Skip to main content
Part of complete coverage from

It's OK, the water's safe to flush

By John D. Sutter, CNN
January 14, 2014 -- Updated 1404 GMT (2204 HKT)
STORY HIGHLIGHTS
  • Noncontaminated tap water is coming back for some West Virginia residents
  • John Sutter: Our collective indifference to the disaster is troubling
  • 300,000 people were without water after a chemical spill
  • Sutter: U.S. needs to debate how to keep chemicals out of drinking water

Editor's note: John D. Sutter is a columnist for CNN Opinion and head of CNN's Change the List project. Follow him on Twitter, Facebook or Google+. E-mail him at ctl@cnn.com.

(CNN) -- Try to imagine New York or California dealing with a situation like this: The tap water's only good for toilets, not drinking, washing, cooking or showering; more than a dozen people have been hospitalized for complaints related to water that's been contaminated with a somewhat mysterious chemical; and residents wait in line for bottled water -- or for ice to melt -- in order to have something to drink.

That's been life since Thursday in West Virginia's capital city, Charleston, where 300,000 people were left without safe water -- again, except for toilet flushing -- after chemicals contaminated the Elk River. Some of the taps have started coming back on; cleanup and testing are underway, according to the news reports on Monday. But the spill, which has been attributed to a leak in a chemical-storage tank not far upriver from the city's water treatment plant, continues to paralyze Charleston.

A Washington Post reporter described living in the city as "a lot like camping."

A resident was blunter: "It's like a zombie apocalypse here."

Where's the national outrage?

John D. Sutter
John D. Sutter

Our collective indifference is troubling.

It's like we think: It's OK, the water's safe to flush.

Or: Whatever, it's just West Virginia.

This would be the story everyone in America's talking about if chemicals used for cleaning coal were spilled into a river in a state with more political clout and media presence. Take New Jersey, where Gov. Chris Christie's administration is accused of jamming up traffic as payback for a rival politician. The public has been ravenous for that story; meanwhile, West Virginia matters just as much.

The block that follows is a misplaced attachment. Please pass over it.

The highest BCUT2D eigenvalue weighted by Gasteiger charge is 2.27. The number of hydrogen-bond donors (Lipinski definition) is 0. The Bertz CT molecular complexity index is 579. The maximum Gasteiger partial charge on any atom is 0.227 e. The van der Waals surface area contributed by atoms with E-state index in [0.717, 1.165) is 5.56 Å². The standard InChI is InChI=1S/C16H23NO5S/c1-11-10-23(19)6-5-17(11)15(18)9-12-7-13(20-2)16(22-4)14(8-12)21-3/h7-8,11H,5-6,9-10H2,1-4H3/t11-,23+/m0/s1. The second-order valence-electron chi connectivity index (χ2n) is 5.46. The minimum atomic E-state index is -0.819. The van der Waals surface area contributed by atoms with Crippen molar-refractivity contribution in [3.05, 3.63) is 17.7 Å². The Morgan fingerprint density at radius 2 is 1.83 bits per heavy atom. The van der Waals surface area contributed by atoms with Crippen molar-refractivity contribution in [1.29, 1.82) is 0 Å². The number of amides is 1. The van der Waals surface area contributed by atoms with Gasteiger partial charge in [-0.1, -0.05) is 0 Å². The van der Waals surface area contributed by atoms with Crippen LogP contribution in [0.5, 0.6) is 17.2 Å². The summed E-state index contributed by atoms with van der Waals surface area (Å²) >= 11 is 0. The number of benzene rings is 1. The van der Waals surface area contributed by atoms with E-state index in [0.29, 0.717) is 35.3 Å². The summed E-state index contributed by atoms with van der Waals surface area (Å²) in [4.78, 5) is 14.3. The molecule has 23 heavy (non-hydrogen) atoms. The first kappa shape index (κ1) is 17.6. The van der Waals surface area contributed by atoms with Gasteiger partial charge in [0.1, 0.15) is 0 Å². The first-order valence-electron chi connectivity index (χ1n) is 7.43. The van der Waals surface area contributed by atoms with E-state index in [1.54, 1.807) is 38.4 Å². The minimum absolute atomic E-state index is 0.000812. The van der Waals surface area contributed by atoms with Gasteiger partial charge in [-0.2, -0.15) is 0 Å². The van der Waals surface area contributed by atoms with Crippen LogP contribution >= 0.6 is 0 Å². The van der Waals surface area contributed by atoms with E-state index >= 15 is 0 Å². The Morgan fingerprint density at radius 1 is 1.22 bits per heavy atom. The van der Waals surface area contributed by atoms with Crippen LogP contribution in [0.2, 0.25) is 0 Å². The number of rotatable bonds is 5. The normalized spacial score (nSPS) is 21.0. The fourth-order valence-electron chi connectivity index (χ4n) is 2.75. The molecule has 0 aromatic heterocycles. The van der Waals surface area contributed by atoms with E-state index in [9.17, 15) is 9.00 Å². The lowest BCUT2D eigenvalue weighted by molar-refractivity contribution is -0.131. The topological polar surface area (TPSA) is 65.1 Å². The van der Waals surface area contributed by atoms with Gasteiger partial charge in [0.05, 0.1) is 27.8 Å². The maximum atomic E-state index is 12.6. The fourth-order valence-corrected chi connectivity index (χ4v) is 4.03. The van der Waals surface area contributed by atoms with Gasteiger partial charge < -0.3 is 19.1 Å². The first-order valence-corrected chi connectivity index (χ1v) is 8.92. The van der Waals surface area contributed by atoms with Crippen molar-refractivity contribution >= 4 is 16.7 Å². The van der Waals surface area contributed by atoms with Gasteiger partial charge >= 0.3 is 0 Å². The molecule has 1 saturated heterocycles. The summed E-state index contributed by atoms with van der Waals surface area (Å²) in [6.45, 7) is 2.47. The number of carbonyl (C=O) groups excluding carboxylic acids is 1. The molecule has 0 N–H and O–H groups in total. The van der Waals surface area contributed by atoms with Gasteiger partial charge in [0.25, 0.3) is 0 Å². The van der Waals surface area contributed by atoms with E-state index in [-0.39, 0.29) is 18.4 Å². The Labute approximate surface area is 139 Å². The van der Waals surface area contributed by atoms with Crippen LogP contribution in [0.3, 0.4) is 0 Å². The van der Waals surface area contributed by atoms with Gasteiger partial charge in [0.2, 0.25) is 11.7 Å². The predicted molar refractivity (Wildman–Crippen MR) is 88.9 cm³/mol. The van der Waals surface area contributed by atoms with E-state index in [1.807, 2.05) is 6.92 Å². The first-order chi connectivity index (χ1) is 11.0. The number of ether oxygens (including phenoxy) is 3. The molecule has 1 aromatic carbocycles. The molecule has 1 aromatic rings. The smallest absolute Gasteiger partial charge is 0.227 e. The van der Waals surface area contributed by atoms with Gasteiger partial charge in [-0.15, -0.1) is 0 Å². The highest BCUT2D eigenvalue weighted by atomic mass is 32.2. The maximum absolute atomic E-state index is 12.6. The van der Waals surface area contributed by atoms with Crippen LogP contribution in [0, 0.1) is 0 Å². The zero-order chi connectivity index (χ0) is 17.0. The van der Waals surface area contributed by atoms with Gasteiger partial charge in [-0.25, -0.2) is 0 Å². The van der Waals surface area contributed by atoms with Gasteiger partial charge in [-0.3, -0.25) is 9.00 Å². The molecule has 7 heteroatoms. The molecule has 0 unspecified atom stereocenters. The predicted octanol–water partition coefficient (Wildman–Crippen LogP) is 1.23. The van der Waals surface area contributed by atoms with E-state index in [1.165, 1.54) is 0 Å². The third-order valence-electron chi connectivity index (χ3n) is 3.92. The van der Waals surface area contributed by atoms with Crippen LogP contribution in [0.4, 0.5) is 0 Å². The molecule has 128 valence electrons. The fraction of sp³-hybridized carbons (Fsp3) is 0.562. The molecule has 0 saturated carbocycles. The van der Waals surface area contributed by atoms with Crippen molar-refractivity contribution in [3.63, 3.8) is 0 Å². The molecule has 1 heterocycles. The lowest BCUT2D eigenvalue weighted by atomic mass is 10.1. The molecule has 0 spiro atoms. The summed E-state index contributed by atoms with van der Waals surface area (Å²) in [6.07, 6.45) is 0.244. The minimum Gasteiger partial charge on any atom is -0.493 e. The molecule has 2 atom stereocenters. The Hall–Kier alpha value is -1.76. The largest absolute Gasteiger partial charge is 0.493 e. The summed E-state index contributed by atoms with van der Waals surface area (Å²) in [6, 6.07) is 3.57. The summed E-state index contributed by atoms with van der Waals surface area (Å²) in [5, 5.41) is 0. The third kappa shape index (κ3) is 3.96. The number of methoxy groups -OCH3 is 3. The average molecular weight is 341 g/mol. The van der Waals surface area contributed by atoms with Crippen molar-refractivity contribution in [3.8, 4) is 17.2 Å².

At least it does to real people -- people who value safe drinking water.

Sure, I understand why the Christie scandal -- which we're all calling "Bridgegate" these days -- matters. He's a national figure who has (or had) a good shot at being the Republican front-runner for the 2016 presidential race. There's an alleged cover-up, a trough of juicy e-mails, calls for a federal investigation, and real people were inconvenienced.

I'm not arguing the bridge scandal is insignificant.

But it's sad that disasters seem to need brand strategists these days.

"If we called West Virginia 4-methylcyclohexane-methanol leak 'Watergate,' do you think the political press would pay more attention?" asked Ana Marie Cox, a columnist for The Guardian.

The answer, as she implies, is yes.

Jason Linkins wrote for the The Huffington Post that none of the major Sunday morning news shows gave much -- if any -- coverage to the chemical spill.

"Sunday shows to West Virginia: Drop Dead!" his headline blared.

They were too obsessed with Christie, which, as he points out, has plenty of time to play out before the presidential elections, two years from now.

This stuff goes way beyond the media and its handling of events. Major newspapers and television networks, including CNN, sent reporters to West Virginia to cover the story. Information is out there. It's not that no attention has been paid. But West Virginia is so maligned in our national consciousness that some people probably expect environmental contamination like this to happen there. The country should be in the middle of a national debate about how to ensure chemicals are kept out of our drinking water. It's one of the most basic of government services.

Some people in West Virginia are trying to advance that conversation.